5 image formats for your website, advantages and disadvantages at a glance

Since the beginning of the Internet, image formats such as JPEG, GIF and, a little later, PNG have been used on websites. Developed in the 1980s and 1990s, these formats are still the most widely used today. In addition, lightweight, powerful formats such as Google’s WebP and the High Efficiency Image File Format (HEIF) have been developed in recent years that are better optimized for today’s digital experiences.

To make the decision easier for you, let’s take a closer look at the strengths and weaknesses of the individual formats:

1. JPEG

When JPEG was developed in the late 1980s, the digital world was still in its infancy. As the P in JPEG indicates, the origins of the standard lie in photography. JPEG was designed to make photos accessible as bytes over a network. For this purpose, all components of the image are saved by means of “lossy compression”, but unnecessary pixels are removed:

  • This is particularly annoying with illustrations, where missing pixels are immediately apparent.
  • The same applies to logos if the color scheme cannot be reproduced exactly.
  • In addition, JPEGs support poorly transparent backgrounds or animations, as they are often used today.
  • With lossy compression, details are lost every time you save, so image accuracy deteriorates over time.

2. GIF

The GIF format, developed around the same time, uses “lossless compression”. As the name suggests, the original data can be perfectly reconstructed from the compressed files.

This makes GIF much more suitable for illustrations / graphics and also preserves the exact color code of logos.

It is also possible to save images with a transparent background. And as everyone knows, GIFs can be animated. The main disadvantage of GIFs is the huge file size, which affects the performance of a website.

3. PNG

PNG is a raster graphics (bitmap) file format that also supports lossless compression. Due to patent problems with the GIF format, PNG was developed as an improved, non-proprietary alternative in the mid-1990s. The format was specially designed for use on the web and supports transparency. It is the most widely used image format on the web today. However, PNG could not overcome the size problem. Depending on how they are used, PNG images are often larger than JPEG.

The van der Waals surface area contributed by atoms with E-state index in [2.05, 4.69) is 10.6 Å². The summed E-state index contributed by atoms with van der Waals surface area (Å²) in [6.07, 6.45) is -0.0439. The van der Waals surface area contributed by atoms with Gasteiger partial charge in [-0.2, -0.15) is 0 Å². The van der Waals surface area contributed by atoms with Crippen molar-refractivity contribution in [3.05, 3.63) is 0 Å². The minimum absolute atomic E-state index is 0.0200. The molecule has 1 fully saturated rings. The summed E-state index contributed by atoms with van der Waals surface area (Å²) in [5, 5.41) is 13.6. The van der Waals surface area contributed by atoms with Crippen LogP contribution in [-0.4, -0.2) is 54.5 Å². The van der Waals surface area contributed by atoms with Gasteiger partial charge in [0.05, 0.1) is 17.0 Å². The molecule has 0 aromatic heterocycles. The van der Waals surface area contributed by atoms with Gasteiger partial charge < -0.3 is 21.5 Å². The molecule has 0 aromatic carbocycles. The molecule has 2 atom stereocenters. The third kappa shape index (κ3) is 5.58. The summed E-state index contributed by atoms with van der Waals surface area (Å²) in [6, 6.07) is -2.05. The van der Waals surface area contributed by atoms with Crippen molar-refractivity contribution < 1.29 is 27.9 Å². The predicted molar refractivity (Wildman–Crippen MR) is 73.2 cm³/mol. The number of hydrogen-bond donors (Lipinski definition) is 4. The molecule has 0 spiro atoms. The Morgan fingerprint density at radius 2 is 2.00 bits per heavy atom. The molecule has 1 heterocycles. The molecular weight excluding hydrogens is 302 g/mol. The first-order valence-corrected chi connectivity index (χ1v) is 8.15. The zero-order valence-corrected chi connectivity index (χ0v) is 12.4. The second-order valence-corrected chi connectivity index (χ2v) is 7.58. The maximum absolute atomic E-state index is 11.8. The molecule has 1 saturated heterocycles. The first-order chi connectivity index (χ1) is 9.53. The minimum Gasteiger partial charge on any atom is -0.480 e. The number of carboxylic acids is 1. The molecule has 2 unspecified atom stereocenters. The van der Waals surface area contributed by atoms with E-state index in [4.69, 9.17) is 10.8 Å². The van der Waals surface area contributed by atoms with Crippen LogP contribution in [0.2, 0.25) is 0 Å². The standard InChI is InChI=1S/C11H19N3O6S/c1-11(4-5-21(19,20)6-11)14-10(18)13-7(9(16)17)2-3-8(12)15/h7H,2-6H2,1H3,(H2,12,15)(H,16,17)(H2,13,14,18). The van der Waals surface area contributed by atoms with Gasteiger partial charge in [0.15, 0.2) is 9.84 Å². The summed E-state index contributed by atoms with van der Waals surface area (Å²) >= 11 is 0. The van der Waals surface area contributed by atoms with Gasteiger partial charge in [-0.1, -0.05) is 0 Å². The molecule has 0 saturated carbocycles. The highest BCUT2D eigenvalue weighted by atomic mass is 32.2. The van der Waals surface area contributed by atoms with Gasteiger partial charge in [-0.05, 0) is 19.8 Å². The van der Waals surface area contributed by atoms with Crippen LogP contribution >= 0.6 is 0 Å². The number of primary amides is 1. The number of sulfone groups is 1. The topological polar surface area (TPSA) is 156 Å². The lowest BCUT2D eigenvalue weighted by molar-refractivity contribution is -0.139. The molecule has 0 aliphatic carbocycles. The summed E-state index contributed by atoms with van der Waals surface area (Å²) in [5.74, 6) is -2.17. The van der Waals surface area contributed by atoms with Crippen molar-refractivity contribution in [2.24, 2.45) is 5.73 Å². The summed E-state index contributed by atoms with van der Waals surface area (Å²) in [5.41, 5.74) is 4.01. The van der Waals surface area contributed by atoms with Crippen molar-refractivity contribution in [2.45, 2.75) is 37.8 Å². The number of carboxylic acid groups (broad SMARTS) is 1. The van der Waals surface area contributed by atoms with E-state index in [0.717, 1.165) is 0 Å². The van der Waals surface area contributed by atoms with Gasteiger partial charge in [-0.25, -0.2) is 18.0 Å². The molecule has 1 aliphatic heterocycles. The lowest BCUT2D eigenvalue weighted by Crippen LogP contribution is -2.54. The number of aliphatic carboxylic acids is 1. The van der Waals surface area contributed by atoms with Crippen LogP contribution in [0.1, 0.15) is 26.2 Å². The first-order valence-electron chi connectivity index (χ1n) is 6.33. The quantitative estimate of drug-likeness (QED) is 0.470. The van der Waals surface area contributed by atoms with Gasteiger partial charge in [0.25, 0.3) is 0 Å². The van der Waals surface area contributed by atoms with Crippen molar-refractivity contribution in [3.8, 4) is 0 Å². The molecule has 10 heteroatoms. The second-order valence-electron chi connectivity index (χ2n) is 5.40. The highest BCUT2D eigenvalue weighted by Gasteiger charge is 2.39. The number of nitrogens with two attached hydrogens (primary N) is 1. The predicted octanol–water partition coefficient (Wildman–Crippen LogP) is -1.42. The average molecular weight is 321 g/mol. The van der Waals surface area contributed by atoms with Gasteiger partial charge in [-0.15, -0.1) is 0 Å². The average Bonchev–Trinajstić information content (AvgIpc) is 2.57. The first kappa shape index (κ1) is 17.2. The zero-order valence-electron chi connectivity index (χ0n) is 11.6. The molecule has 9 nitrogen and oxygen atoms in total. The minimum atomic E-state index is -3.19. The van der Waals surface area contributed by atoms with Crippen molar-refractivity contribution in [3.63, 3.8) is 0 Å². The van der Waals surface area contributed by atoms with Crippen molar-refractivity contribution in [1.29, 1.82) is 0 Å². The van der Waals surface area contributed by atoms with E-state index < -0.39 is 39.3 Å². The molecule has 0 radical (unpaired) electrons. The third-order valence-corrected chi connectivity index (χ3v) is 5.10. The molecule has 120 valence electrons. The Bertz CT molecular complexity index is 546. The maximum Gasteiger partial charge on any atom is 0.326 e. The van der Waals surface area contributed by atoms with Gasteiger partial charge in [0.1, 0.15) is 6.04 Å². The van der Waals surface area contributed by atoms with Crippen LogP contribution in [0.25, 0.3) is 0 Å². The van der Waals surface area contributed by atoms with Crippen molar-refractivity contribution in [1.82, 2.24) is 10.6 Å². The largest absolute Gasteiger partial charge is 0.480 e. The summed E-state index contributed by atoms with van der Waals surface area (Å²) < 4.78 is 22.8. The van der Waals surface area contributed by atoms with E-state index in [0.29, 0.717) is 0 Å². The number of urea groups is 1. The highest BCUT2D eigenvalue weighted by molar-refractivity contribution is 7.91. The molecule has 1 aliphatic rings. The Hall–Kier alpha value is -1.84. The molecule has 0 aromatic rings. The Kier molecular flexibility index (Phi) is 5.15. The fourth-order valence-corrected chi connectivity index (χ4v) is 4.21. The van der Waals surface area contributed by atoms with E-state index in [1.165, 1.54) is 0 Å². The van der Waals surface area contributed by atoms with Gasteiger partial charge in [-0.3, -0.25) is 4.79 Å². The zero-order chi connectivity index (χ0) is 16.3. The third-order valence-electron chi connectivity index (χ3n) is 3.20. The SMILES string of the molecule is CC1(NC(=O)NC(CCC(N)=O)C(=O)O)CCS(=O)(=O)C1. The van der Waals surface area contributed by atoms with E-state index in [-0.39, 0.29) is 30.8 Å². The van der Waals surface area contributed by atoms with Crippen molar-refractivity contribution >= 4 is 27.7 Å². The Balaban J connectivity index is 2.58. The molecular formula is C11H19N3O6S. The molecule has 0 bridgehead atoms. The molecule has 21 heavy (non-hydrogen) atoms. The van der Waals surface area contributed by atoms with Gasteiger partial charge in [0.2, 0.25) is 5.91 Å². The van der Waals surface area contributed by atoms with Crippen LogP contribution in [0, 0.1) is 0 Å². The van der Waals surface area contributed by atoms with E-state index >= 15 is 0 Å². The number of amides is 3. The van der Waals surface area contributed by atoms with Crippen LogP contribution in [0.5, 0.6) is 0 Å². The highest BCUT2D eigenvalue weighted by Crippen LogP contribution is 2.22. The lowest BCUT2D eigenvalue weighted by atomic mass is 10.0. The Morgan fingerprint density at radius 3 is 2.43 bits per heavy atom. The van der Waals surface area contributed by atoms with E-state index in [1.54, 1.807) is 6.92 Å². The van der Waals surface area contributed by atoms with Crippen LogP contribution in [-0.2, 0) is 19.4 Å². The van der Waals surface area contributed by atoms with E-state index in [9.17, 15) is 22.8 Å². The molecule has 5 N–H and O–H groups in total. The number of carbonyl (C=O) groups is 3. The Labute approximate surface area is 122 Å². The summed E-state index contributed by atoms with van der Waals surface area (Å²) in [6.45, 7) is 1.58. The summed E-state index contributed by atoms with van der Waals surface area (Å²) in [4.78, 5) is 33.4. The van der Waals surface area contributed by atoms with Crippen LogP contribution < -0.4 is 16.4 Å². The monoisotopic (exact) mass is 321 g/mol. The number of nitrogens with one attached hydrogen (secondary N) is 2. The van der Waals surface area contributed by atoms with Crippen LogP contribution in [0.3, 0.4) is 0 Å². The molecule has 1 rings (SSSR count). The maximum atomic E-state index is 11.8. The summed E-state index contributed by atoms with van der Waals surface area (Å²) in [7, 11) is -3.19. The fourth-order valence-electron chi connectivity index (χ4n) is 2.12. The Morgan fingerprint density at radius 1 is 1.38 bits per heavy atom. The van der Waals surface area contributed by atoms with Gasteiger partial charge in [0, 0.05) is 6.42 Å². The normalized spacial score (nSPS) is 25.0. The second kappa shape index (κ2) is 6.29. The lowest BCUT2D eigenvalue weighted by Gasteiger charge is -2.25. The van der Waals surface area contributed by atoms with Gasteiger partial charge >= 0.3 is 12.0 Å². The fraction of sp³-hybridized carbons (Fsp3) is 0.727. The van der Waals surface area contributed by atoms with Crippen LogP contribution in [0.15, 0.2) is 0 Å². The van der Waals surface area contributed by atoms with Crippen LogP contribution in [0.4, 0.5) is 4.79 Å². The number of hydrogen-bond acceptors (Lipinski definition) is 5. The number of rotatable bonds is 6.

4. WebP

In 2010, Google released WebP as a new lightweight image format that uses both lossy and lossless compression and tries to produce images smaller than JPEG. WebP enables transparency and can be animated. However, this format is more about achieving faster loading times for the images than achieving higher image quality. WebP is a good example of how difficult it is to introduce a new format. Despite the support of Google, WebP is used by less than one percent of the websites, mostly Chrome and Android native applications.

5. HEIF

HEIF was developed in 2015 by the Moving Picture Experts Group (MPEG) with the help of Nokia and Apple. HEIF supports both single images and image sequences and enables both lossy and lossless compression. HEIF formats are on average around 30-40 percent smaller than JPEG. Since edits are saved separately within the same file, the quality of the original file is always preserved.

With HEIF it is possible to create 3D-like images.

Image sequences in cinemagraph style, such as the moving images known from the Harry Potter films, are also supported. HEIF allows movement to be displayed at the moment of recording, creating an immersive experience. The format also enables features such as High Dynamic Range (HDR), which offers greater color brightness, and Adobe Wide-Gamut RGB, which can store a wider range of colors. Since OS11, Apple has been saving pictures on its devices in HEIF format and converting them to JPEG files when sending them to other devices.

The coexistence of different formats is required

Since JPG, GIF and PNG were developed in the early days of the Internet, most devices and browsers support them. They’re the lowest common denominator that works for almost everyone, but they load more slowly and offer a limited user experience. For your website, you should therefore be prepared for the coexistence of old and new image formats. While the newer formats such as HEIF or WebP probably cover your marketing needs better, PNG & Co allow your audience to see your images perfectly, even if they use old computers, smartphones and browsers.

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